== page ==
Montserrat Monastery - Barcelona, Spain

My first job after finishing law school was working for a legal clinic for the poor. Specifically, I helped run a program for poor and indigent people with HIV/AIDS.  There were many times, while filling out applications for Social Security Disability, where I wondered what it would be like to be on the other side of the desk. Now I know.

In the past few months, I’ve written my will, an advance medical directive, a living will, an application for long term disability, and an application for Social Security Disability.  All that time working with junkies and prostitutes and former drug dealers was finally paying off.

It’s all very confusing and I can’t imagine trying to do it without a lawyer if I wasn’t already one. Being a lawyer has been described as having an advanced degree in filling out forms, but the truth is that filling out the forms in a proper way really is the difference between the pros and the amateurs. While filing for LTD, I knew that it hinged on the definition of “work” in choosing the day my disability began.  For SSDI, it was declaring that I wanted fast-track approval because of my diagnosis. 

Writing the will and medical directives were probably the most difficult because those hard questions that I laid at the feet of my clients were suddenly mine. When you are writing about your own life and health, it’s very different. The advice I used to give was now applying to my own life. 

So I’m starting to venture out more.  I’ve been pretty self-conscious about how I look given the effects of the chemotherapy and, well, the cancer.

 But at some point last week, I took a picture of my “I voted” sticker and realized I had a moustache and a goatee. When did that happen. Then I looked in the mirror and realized that hair had returned to the top of my head.  It’s less grey, much softer, and even has a bit of a part. 

So I decided it was time to go back to church.  My sister, Lisa, was in town and never been to my church. So now seemed to be the best time as ever to head to church and see all the people who’ve been supporting me.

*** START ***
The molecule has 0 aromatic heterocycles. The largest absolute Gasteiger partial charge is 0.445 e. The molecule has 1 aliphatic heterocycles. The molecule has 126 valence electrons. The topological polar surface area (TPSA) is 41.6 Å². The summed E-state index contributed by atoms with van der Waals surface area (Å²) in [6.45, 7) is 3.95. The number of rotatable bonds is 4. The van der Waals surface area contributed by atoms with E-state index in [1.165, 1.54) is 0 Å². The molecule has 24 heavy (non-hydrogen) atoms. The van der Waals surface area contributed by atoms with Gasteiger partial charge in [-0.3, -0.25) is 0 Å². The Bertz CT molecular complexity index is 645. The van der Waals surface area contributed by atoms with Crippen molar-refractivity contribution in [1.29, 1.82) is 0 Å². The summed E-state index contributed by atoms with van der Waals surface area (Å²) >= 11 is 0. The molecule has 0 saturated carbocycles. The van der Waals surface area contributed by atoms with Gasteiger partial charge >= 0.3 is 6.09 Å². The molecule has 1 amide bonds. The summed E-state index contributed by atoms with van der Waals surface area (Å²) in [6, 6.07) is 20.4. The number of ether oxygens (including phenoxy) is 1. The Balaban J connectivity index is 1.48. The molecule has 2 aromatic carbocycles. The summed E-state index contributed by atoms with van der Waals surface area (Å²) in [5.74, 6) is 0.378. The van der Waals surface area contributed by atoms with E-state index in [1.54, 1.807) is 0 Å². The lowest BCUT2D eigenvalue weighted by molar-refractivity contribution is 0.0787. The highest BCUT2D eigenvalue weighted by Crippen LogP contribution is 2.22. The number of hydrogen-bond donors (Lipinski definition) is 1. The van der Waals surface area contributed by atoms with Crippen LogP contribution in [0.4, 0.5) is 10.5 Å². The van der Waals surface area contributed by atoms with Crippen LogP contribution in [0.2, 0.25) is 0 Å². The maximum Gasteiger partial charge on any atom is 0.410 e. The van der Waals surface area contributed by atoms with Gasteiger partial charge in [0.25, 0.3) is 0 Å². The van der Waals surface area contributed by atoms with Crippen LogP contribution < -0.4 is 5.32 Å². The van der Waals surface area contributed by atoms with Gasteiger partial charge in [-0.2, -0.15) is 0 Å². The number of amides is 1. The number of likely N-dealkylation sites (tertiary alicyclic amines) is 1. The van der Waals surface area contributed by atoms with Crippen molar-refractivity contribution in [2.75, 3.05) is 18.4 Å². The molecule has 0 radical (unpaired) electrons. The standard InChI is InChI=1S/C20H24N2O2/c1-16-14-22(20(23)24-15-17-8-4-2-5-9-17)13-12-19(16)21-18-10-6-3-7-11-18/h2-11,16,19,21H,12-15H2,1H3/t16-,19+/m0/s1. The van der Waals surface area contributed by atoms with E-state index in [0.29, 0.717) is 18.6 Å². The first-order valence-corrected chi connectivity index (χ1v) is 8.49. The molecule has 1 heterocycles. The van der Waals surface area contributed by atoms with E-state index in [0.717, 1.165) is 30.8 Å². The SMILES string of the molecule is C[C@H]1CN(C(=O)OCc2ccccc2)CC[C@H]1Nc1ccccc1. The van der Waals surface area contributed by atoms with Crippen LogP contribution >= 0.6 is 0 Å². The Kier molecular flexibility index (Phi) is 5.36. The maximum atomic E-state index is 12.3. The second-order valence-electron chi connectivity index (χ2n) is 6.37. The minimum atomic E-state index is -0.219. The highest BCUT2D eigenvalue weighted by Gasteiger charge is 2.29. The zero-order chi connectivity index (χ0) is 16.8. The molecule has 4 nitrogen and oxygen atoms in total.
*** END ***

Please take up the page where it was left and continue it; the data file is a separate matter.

The first challenge was the clothes.  Even though I’ve bought new clothes, I have a huge closet of clothes that just don’t fit no matter who much a cinch my belt.  I also have a huge bandage that stretches across my throat and neck. Is there any way to really downplay that?

 A white t-shirt helps somewhat.  But I also decided I’d take advantage of my favorite “euro” look: a scarf.  So I put on a casual jacket that fits better than most and then wore a coordinating grey scarf.  Out of place in DC?  Probably.  Out of place in Paris or Amsterdam?  Never.

It was great to go to church and share all of my friends and support there with my sister  and the rest of my family. It was a great experience and very spiritually moving.

For my next venture, I’m heading to a fundraiser for the gay journalists. It sets off a whole new set of clothes problems, but I’ll figure it out. 

Friday is Chemo Day. It’s a lot like casual Friday, except with tubes and needles and anti-nausea medication instead of jeans. Since early August, every Friday morning is devoted to having blood drawn, waiting for results, taking anti-nausea medication, and then taking a five-minute push of toxic drugs meant to shrink the size of my tumor.

I get a little curtained area with a recliner, a flat-screen television with cable television, and of course an IV pole. I was actually one of the very first patients in the newly renovated infusion center at Georgetown and I can attest that it is a vast improvement over their previous digs.

But in the end, it’s a pretty depressing place.  As the patients shuffle through the unit looking for their own little room, there is an inevitable sense of dread and optimism. uncertainty and routine.

Today was a pretty easy day. The blood was good and the pain was minimal. I have a port embedded in my chest which means that instead of searching for a vein in my arm, they just stick a needle in the port and—voila—blood and a site for the chemotherapy.  

The port was one of the first “it’s come to this” moments that underscored I really had cancer.  But, in fact, it is a blessing.  The search for veins in my arm to take a blood sample or input chemotherapy turned me into a neurotic mess.  One day, it took six sticks and three nurses before they could find a vein.  With the port, you feel a pin prick and suddenly there is access to a vein.